Continued from page 1

Republicans who oppose legalization say they are worried that Mr. Boehner will try to slip a bill through the House, even if it’s during a lame-duck session after congressional elections. Immigration advocates say they are worried the speaker will bow to political pressure and shelve the issue without testing the level of support.

Tamar Jacoby, president of ImmigrationWorks USA, said she takes Mr. Boehner at his word: He is hellbent on legislation but leads a caucus with wildly divergent views.

Still, she said, the Republican Party has undergone a major shift over the past decade that Mr. Boehner is trying to nurture.

“Leadership has to do a combination of gauging that appetite and also press that appetite, to move it,” Ms. Jacoby said. “That’s what he’s trying to do. He can’t be way out ahead of them, but he can be encouraging.”

She said signs of Mr. Boehner’s commitment are apparent. Late last year, he hired Becky Tallent, who was a top immigration adviser to Sen. John McCain, Arizona Republican and a longtime advocate of legalization. Then early this year, Mr. Boehner released a set of principles laying out a vision for immigration reform that included legalizing illegal immigrants, though it didn’t offer a special pathway to citizenship.

Rep. Luis V. Gutierrez, an Illinois Democrat who has been fighting for years for a legalization bill, said he trusts Mr. Boehner’s remarks to his home-state Rotary Club more than his rhetoric in Washington.

“I will always believe a man who’s home, in familiar, comfortable, safe surroundings,” said Mr. Gutierrez. “It demonstrates a priority that exists within the Republican leadership. They really want to get this done.”

Mr. Boehner has said he will move legislation only in pieces. He has rejected the Senate’s approach, which combined legalization, stiffer enforcement and a rewrite of the legal immigration system into one massive bill.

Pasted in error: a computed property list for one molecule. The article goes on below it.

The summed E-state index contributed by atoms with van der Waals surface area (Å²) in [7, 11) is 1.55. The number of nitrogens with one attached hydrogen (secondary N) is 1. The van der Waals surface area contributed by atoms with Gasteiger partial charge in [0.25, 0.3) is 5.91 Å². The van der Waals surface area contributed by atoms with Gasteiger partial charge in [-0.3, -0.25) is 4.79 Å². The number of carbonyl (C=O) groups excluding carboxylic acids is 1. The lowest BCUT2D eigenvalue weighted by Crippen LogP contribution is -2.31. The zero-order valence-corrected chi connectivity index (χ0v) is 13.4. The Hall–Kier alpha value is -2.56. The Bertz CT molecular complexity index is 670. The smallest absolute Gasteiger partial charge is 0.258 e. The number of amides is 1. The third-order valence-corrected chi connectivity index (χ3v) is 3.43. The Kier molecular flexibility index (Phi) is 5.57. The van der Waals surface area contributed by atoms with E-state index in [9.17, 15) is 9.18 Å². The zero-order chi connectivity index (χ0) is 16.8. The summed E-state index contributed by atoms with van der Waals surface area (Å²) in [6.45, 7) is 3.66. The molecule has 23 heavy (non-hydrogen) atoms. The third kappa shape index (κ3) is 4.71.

Mr. Boehner also has said he will not violate the “Hastert rule,” named for former House Speaker J. Dennis Hastert, who refused to bring up bills that didn’t have at least a majority of Republican lawmakers on board. Mr. Boehner has broken that rule but said he will adhere to it on immigration.

If he holds firm to the Hastert rule, opponents say, no immigration bill will be passed.

Yet they fear Mr. Boehner will try to orchestrate some votes by attaching immigration provisions to other bills.

“At this point, I don’t think it actually happens but I am completely convinced they are looking for and creating vehicles,” said Mr. King. “I’m completely convinced of that.”

One option would be to add to the defense policy bill a legalization provision for young illegal immigrants who agree to join the military.

Democrats have personally challenged Mr. Boehner on the issue.

“It’s time for John — he’s a good man, John Boehner — to stand up and other Republicans to stand up,” Vice President Joseph R. Biden said at a Cinco de Mayo celebration Monday. “It’s time for him to stand up, stand up and not let the minority — I think it’s a minority — of the Republican Party in the House keep us from moving in a way that will change the circumstances for millions and millions of lives.”

Story Continues →